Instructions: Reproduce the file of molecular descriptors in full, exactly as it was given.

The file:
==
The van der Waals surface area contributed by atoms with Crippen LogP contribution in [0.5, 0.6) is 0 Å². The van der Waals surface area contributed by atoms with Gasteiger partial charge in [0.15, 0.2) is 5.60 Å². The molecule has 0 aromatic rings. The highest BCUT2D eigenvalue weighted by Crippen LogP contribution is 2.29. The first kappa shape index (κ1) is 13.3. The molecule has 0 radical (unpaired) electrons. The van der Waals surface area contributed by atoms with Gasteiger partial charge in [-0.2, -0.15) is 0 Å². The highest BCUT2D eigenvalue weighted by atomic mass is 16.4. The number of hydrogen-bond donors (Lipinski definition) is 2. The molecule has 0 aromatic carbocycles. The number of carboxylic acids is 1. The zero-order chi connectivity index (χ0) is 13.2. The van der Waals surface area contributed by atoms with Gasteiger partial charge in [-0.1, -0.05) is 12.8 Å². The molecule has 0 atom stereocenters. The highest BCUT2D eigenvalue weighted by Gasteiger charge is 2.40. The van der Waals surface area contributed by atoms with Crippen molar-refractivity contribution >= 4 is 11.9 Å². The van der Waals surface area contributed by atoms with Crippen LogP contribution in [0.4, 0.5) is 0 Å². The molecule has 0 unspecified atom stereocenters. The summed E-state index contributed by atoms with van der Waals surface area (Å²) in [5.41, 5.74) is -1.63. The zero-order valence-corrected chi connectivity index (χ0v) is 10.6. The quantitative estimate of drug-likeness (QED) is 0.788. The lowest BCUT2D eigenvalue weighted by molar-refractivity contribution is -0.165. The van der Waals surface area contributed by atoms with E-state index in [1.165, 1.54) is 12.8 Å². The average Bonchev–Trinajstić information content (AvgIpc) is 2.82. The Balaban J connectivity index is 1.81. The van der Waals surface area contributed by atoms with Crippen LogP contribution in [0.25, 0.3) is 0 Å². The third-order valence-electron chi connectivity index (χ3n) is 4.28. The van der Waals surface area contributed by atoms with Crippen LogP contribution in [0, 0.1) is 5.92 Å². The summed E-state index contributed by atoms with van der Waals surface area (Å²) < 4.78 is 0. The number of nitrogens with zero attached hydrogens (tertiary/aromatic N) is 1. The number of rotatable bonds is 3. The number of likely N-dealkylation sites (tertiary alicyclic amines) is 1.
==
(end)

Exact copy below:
The van der Waals surface area contributed by atoms with Crippen LogP contribution in [0.5, 0.6) is 0 Å². The van der Waals surface area contributed by atoms with Gasteiger partial charge in [0.15, 0.2) is 5.60 Å². The molecule has 0 aromatic rings. The highest BCUT2D eigenvalue weighted by Crippen LogP contribution is 2.29. The first kappa shape index (κ1) is 13.3. The molecule has 0 radical (unpaired) electrons. The van der Waals surface area contributed by atoms with Gasteiger partial charge in [-0.2, -0.15) is 0 Å². The highest BCUT2D eigenvalue weighted by atomic mass is 16.4. The number of hydrogen-bond donors (Lipinski definition) is 2. The molecule has 0 aromatic carbocycles. The number of carboxylic acids is 1. The zero-order chi connectivity index (χ0) is 13.2. The van der Waals surface area contributed by atoms with Gasteiger partial charge in [-0.1, -0.05) is 12.8 Å². The molecule has 0 atom stereocenters. The highest BCUT2D eigenvalue weighted by Gasteiger charge is 2.40. The van der Waals surface area contributed by atoms with Crippen molar-refractivity contribution >= 4 is 11.9 Å². The van der Waals surface area contributed by atoms with Crippen LogP contribution in [0.4, 0.5) is 0 Å². The molecule has 0 unspecified atom stereocenters. The summed E-state index contributed by atoms with van der Waals surface area (Å²) in [5.41, 5.74) is -1.63. The zero-order valence-corrected chi connectivity index (χ0v) is 10.6. The quantitative estimate of drug-likeness (QED) is 0.788. The lowest BCUT2D eigenvalue weighted by molar-refractivity contribution is -0.165. The van der Waals surface area contributed by atoms with E-state index in [1.165, 1.54) is 12.8 Å². The average Bonchev–Trinajstić information content (AvgIpc) is 2.82. The Balaban J connectivity index is 1.81. The van der Waals surface area contributed by atoms with Crippen LogP contribution in [0.25, 0.3) is 0 Å². The third-order valence-electron chi connectivity index (χ3n) is 4.28. The van der Waals surface area contributed by atoms with Crippen LogP contribution in [0, 0.1) is 5.92 Å². The summed E-state index contributed by atoms with van der Waals surface area (Å²) < 4.78 is 0. The number of nitrogens with zero attached hydrogens (tertiary/aromatic N) is 1. The number of rotatable bonds is 3. The number of likely N-dealkylation sites (tertiary alicyclic amines) is 1.